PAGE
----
Has a place you’ve traveled ever inspired you in your writing?

From Unseen Fire is based on ancient Rome, so obviously I’ve taken a lot of inspiration from Rome and Italy! I went for the first time when I was sixteen, then went back on a research trip a few years ago.

You can go on a two-week, all-expenses paid writing retreat to the location of your choice. Where would you go, and why?

Back to Rome! I could certainly find two weeks’ worth of entertainment. What I’d really like to do is take a research trip around the Mediterranean, starting in Lisbon and working my way around. Come to think of it, though, those would both be more research trips than writing retreats — so just to focus on putting words on the page, I’d hole up in a cozy cottage in Cornwall for two weeks.

Are you a podcast listener? If so, what are some of your favorite podcasts?

Sometimes! I tend to go in fits and starts. The only ones I keep current with are The West Wing Weekly and Disney Story Origins. I loved Mike Duncan’s History of Rome (I was listening to that when I started drafting From Unseen Fire), and I’ve listened to portions of his Revolutions podcast. I also regularly enjoy The British History Podcast, Myths and Legends, Imaginary Worlds, and Spirits Podcast, as well as some NPR podcasts like Hidden Brain and Science Friday.

What authors have most inspired you in your own work?

Jacqueline Carey, Kate Elliott, Terry Pratchett, Neil Gaiman

What was the last book you read?

Chuck Wendig’s Damn Fine Story

What’s your favorite book you’ve read recently?

I recently devoured Naomi Novik’s Temeraire series and absolutely adored it.

What are your very favorite kinds of scenes to write?

High emotions. People saying incredibly meaningful things at each other, wringing their hearts out, declaring themselves, standing up for themselves.

What artistic/creative talents do you have outside of writing?

I embroider with middling talent, I can carry a tune in a bucket, I act a bit, and I know how to do a lot of 16th-century English and Italian dances.

What artistic/creative talent do you wish you had?

I’d love to be able to draw, and I wish I’d taken up dancing early enough in life to be good at it.

Let us know what’s coming up next for you: new books, new projects; what are you working on?

Book Two of the Aven Cycle is currently with my editor, I’m working on a secondworld fantasy, and I’m putting together a nonfiction book proposal. I also post microfiction, behind-the-page snippets, random historical ramblings, and more over on my Patreon on an ongoing basis.

 

Cass Morris works as a writer and educator in central Virginia and occasionally moonlights as a bookseller in the Outer Banks of North Carolina. She completed her Master of Letters at Mary Baldwin University in 2010, and she earned her undergraduate degree, a BA in English with a minor in history, from the College of William and Mary in 2007. She reads voraciously, wears corsets voluntarily, and will beat you at MarioKart. Her debut novel, From Unseen Fire: Book One of the Aven Cycle, is a Roman-flavored historical fantasy released by DAW Books.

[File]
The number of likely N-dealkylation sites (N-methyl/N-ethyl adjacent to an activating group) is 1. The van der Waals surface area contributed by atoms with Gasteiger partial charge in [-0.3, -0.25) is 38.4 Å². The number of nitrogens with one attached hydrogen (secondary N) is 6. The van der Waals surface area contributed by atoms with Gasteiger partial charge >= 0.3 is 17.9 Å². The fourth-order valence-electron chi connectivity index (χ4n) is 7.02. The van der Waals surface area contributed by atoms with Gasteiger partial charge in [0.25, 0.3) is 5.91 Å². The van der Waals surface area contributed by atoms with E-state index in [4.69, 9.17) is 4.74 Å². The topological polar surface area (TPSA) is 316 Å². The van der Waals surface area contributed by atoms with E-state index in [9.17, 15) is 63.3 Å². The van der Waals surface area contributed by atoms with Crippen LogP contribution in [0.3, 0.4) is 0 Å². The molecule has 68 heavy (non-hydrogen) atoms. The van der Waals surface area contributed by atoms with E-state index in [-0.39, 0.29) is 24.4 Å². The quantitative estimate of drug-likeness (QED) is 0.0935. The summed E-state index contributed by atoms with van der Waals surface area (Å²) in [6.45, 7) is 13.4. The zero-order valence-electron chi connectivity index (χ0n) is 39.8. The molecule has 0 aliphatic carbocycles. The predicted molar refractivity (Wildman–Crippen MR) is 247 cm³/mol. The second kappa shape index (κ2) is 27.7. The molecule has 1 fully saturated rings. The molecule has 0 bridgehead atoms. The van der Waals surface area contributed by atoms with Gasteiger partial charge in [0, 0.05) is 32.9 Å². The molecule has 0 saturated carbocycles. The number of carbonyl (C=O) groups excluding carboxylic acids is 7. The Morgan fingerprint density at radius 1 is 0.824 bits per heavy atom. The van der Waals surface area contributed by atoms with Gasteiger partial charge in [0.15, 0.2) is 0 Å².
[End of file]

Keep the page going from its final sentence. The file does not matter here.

Website: cassmorriswrites.com

Patreon: patreon.com/CassRMorris

Twitter: twitter.com/CassRMorris

Facebook: facebook.com/cassmorriswrites

Instagram: instagram.com/cassrmorris/

Advertisements

Authors & Inspirations: Sandi Van

Today on the blog I’m thrilled to have my friend and fellow Buffalonian, Sandi Van! Her debut YA verse novel, Second in Command, was released last month from West 44 Books. A brief synopsis of the book is below. Welcome, Sandi!

Sixteen-year-old Leo dreams of becoming an Eagle Scout and, someday, a police officer. He makes sure to always do the right thing and be responsible. With his mom deployed and his dad constantly working, Leo is often left in charge of his two younger siblings. Then Leo’s brother, Jack, gets caught up in a dangerous plot that rocks the community. Can Leo keep his promise to stand by his brother no matter what, or will he stand on the side of justice?

 

Do you listen to music while you write? Why or why not?

Yes, I usually listen to music while I write, especially if I’m someplace noisy like a coffee shop or indoor soccer center. It helps me focus. It can also be great if I’m trying to create a certain mood, like if I have to write a heartbreaking scene I’ll loop a really sad song on repeat.

If you do listen to music while writing, share a few songs on your current writing playlist:

Normally I’ll chose a particular artist or genre to stream depending on my mood or the mood of the story. If there’s no wifi available, I’m stuck playing whatever is saved on my laptop, which is mostly techno and electronica songs. I love the beat and energy. Two of my favorites are My Way by Calvin Harris and The Greatest by Sia. I did create a playlist for Second in Command: https://open.spotify.com/user/jcix7v3qr7zd8dhc856jummqb/playlist/2b92iRMAar9paHXFwBAlxx?si=ax1FNX6MR0WYMf7g1gHNSw

What band is on your bucket list to see live?

James. I regret not seeing them live when they were big in the US. They only tour in the UK now it seems, although I did see a date in Greece this summer. That would be a fun trip. I watch their concerts on YouTube sometimes, and Tim Booth is an amazing performer. Unfortunately, my husband hates live music, so we don’t go to many shows. I’m going to Mumford and Sons with some friends in March though, and I’m really excited about that.

What TV shows are you loving lately?

I’m a sucker for This is Us. The writing is beautiful and I have yet to make it through an episode without crying. I also loved Sex Education on Netflix. So smart and funny.

What are your all-time favorite movies?

Real Genius. The Goonies. The Princess Bride. Better off Dead. Everything by John Hughes. Basically, I love 80’s movies.